Pearce The Manager: He's Psycho Without The Logical


I want to love Stuart Pearce. I want to pour praise upon his teams like raspberry sauce on ice cream. I want him to win an Olympic medal, to leave the national set-up and enjoy great success with a club side. I want him to retire to the countryside as a fulfilled man, happy to see out his years stroking horses and glaring at poachers so hard that they spontaneously combust.

Pearce the footballer, brave and strong, was one of my heroes. Pearce the manager, on the other hand, I’m not so sure about.

If Team GB, as I believe we must call them, avoid defeat against Uruguay on Wednesday, they will progress to the latter stages of a competition that is now wide open. Of the three pre-tournament favourites, only Brazil will remain in contention. And yet I’m still not convinced that this British side will win a medal.

Pearce the footballer was so hard that his face was once opened up by a Basile Boli headbutt and he carried on playing. He didn’t even complain after the game, he just described it as ‘one of those things’ and said it was probably an accident. Pearce the man was so hard that once, driving along a country road, a lorry tipped over and crushed his car like a tin can. He climbed out unscathed. He’s a T1000. When the end of the world comes, it’ll be scorched earth, some cockroaches and Pearce, brushing the dust of an entire civilisation off his tracksuit bottoms.

But then there’s Pearce the manager. Pearce the manager once played David James up front AS PART OF HIS MASTERPLAN. Pearce the manager once went from New Year’s Day to the end of the season without seeing his Manchester City team score at home. Pearce the manager is such a conundrum that he can veer from kick and rush in the 2011 U21 European Championships to leading a disjointed, mismatched rabble to an incoherent 1-1 draw with Senegal and then almost lose to UAE because he deployed a team of pass-masters almost too pretty to protect their back four. It’s 16 years since he picked his first side (he selected 12 players until his wife put him right) and I still don’t know what kind of manager he is.

I agreed with not picking 37-year-old David Beckham, until I heard that he’d picked 38-year-old Ryan Giggs. Either you choose the best team available or you allow yourself to be swayed by sentiment. This just felt like a fudge. No-one wanted to admit it, but Team GB looked far more dangerous when the ageing Welshman had left the field on Sunday. Pearce was perfectly within his rights to point to his own substitutions as the turning point in that game. It’s just a shame that his initial selection meant there actually had to be a turning point.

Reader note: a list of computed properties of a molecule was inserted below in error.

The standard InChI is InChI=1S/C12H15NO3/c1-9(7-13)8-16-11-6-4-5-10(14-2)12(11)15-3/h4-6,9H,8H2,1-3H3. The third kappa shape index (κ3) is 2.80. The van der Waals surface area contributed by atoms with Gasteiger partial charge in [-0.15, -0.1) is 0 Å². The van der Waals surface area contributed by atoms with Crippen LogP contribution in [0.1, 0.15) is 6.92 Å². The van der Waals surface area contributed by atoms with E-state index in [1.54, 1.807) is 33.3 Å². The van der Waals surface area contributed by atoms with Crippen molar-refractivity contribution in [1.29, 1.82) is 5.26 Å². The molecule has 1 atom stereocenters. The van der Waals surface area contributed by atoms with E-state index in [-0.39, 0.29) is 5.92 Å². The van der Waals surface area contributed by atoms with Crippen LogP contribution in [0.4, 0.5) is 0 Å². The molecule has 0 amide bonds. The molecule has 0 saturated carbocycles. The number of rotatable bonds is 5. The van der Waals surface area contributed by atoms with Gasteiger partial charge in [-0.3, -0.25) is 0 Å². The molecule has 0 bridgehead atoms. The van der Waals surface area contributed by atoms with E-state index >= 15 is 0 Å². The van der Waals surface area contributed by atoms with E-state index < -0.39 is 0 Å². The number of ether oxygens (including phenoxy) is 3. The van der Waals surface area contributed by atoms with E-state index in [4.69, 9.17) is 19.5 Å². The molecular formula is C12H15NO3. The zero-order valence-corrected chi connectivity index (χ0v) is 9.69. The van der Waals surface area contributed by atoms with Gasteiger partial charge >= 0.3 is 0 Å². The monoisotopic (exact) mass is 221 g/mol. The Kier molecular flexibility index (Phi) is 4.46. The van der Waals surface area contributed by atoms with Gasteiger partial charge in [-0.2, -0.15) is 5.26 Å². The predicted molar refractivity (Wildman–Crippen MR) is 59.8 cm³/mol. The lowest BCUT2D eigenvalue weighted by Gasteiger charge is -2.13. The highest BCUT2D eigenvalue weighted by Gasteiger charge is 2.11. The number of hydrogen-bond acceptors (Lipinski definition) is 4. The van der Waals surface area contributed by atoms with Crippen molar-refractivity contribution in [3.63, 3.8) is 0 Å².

There are a number of reasons why having Pearce around is a good thing. You couldn’t ask for a better example for young players at international level. When David Bentley withdrew from his U21 squad in 2007, Pearce growled, “when your country comes calling, you put them first and yourself second,” and everyone else’s spine straightened slightly. His team then reached the final. Pearce is very good at pride and personal responsibility. This is a man who was so grounded during the early stages of his playing career that he carried on placing adverts for his services as an electrician in the matchday programme, just in case it didn’t work out.  He would, I’m sure, be a perfect assistant manager at the top level. On his own, however, I’m not convinced and I don’t trust his decision-making.

I hope it works out for him, I hope he enjoys success this summer, but I’ve got a horrible feeling that Uruguay’s venerable manager Oscar Tabarez is watching the DVD of the UAE game and rubbing his hands together with glee. The formbook may say otherwise, but I think the British are there for the taking tomorrow night. Defeat could spell the end of a campaign that is destined to become the answer to a pub quiz question rather than a landmark in football's great annals. 

Regardless of the result, off will go Psycho - brave and strong - but still lacking a managerial ethos or identity.

Read more from Iain Macintosh HERE.

Read today's Olympic betting tips HERE.